Now is no time to panic - Strauss
Captain Andrew Strauss is confident that England’s 267-run defeat in the third Ashes Test at the WACA will not cause panic in his side.
The tourists failed to bat out the opening hour on the fourth day in Perth as Australia grabbed the five wickets they needed to level the series at 1-1 with two games to play.
Strauss admitted defeat, for which he blamed their failure with the bat after being bowled out for 187 and 123, was disappointing, especially after their innings win in Adelaide a fortnight ago.
But he believes England’s performances in the first two matches in this undulating series will ensure they remain calm, and that they can still retain the Ashes. The fourth Test in Melbourne starts on Boxing Day.
“It’s a very disappointing defeat, threre's no doubt about it,” Strauss said. “We came here fully expecting to play the same brand of cricket that we played in Adelaide but we didn't replicate that.
“We were in a quite a good position at 80-odd for nought after bowling them out for 260-odd. Our batting in both innings was sub-par.
“But we have to retain a sense of perspective. We've played a lot of good cricket on this tour and it doesn’t make you a bad side overnight, having one bad performance.
"We've got to retain that sense of confidence and buoyancy in the dressing room so we come out all guns blazing in Melbourne."
Strauss revealed he was content with England’s bowlers, but urged his fellow batsmen to right their wrongs.
“The bowlers for the majority of the time did a very good job; bowling Australia out for 260 and 300 on a pretty reasonable wicket was a decent effort,” he added.
“But the batting on the other hand - we’ve certainly got to address the way we lost wickets in clusters. If you lose three or four or five wickets in a session, it’s always hard to come back into the game.”
There have been some calls for England to elevate the in-form Ian Bell above Paul Collingwood to number five in the batting order, a notion Strauss admits may come under consideration before the Boxing Day Test.
"He (Bell) has been playing exceptionally well. I won’t rule anyhting out out; we have to have a think about how we can do things than we did this week,” he said.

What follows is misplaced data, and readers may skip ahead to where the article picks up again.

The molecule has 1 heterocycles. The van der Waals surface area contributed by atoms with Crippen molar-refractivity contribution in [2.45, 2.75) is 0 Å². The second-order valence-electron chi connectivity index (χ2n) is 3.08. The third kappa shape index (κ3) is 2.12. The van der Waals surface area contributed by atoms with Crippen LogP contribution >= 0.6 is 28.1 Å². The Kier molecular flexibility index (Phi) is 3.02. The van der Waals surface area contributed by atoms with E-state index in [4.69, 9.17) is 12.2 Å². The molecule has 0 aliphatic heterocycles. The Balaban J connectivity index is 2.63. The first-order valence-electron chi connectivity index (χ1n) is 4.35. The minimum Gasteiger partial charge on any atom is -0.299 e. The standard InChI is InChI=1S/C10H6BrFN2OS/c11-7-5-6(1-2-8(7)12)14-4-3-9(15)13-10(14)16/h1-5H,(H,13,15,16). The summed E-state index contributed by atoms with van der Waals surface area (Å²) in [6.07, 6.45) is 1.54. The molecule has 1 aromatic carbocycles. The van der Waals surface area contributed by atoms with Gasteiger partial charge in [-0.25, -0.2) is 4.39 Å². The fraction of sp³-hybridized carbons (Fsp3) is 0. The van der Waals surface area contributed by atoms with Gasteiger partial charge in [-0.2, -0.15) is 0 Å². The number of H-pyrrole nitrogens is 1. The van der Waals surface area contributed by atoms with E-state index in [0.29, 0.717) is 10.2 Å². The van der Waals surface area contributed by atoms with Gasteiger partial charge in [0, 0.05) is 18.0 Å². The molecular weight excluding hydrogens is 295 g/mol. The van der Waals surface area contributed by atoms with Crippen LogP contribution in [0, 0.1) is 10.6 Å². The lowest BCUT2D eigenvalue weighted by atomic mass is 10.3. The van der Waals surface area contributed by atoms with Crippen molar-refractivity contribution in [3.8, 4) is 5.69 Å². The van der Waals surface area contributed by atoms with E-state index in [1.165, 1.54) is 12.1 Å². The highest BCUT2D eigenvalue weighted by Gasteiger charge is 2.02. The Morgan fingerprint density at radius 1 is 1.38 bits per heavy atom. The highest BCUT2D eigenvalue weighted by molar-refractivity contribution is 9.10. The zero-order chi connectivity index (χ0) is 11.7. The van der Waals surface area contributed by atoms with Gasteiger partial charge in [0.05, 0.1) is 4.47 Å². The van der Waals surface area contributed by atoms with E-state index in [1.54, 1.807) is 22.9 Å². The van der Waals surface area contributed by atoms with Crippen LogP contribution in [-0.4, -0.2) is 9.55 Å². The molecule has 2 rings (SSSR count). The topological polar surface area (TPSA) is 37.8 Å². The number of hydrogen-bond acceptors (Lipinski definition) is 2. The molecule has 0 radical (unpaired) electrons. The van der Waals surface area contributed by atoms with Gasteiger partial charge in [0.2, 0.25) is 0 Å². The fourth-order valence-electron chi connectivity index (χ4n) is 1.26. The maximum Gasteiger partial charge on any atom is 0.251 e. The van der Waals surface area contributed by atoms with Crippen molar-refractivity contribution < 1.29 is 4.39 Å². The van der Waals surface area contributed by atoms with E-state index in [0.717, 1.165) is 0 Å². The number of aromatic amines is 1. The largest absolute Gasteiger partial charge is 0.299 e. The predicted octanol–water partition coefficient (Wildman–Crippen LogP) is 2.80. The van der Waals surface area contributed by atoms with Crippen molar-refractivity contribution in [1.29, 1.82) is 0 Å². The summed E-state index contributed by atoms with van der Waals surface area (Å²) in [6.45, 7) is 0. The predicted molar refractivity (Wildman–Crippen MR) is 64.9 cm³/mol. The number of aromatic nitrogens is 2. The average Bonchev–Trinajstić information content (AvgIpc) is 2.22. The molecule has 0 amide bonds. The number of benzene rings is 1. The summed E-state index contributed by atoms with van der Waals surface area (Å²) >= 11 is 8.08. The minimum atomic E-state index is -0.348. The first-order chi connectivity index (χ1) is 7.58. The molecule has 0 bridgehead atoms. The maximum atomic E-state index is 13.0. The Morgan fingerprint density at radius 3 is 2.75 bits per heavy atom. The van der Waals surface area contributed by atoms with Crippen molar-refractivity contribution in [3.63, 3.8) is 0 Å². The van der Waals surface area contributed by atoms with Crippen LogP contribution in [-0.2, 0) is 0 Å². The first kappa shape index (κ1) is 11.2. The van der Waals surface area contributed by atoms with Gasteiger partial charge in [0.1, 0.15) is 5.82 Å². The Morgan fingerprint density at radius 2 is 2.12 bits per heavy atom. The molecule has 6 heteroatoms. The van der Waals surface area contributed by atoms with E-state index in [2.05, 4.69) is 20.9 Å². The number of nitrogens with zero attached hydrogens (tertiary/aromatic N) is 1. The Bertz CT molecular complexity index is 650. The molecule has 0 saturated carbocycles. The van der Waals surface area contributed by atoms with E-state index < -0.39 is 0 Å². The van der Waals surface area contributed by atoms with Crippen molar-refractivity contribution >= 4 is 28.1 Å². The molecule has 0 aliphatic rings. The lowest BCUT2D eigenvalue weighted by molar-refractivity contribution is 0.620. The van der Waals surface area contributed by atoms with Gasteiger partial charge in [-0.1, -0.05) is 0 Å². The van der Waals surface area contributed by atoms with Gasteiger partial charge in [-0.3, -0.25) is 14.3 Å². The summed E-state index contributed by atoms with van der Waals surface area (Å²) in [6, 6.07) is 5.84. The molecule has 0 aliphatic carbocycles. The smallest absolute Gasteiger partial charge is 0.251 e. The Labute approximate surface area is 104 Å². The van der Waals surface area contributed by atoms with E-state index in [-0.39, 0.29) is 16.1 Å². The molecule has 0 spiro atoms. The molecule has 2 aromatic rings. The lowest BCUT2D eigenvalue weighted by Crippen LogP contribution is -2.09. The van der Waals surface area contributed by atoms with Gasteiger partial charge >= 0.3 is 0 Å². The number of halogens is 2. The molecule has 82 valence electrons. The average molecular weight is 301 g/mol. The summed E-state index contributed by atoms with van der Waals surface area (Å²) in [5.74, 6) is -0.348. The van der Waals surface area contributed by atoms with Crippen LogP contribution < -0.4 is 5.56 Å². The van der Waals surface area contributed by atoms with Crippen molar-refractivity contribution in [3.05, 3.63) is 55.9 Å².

“But ultimately this is not a time for panic. It's a case of keeping a calm head and making sure we do the right things.”
Strauss also paid credit to Mitchell Johnson, who turned the game Australia’s way with a devastating spell on day two.
The left-arm seamer sparked a collapse that saw England lose five wickets for 20 runs, from which they never recovered. He finished with 6-38 in the first innings and 9-82 in the match.
Strauss added. “That spell from Mitchell Johnson on the second morning ripped apart our top order.
“We were always behind in game after that and you've got to give Australia some credit for not allowing us back in.
“The batting, we have to say, was not good enough. We have to learn from what we did wrong and try and relate back to what we did really well at Brisbane and Adelaide."
Strauss spared the bowlers any criticism - he claimed he was happy to have limited Australia to 268 and 309 - and took particular pleasure in Chris Tremlett's performance.
The 6ft 7in seamer, deputising for the injured Stuart Broad, claimed 5-87 in the second innings and eight wickets in the match on his first Test appearance for more than three years.
"Chris Tremlett came in and kept that pace and hostility the whole way through," said Strauss.
"He was a real positive for us. We're all delighted for him the way he bowled.
"If you take the series as a whole, there are a lot of positives for us.
"If we can keep playing the same brand of cricket we have played in the majority of the series, then we have a great chance of retaining the Ashes.”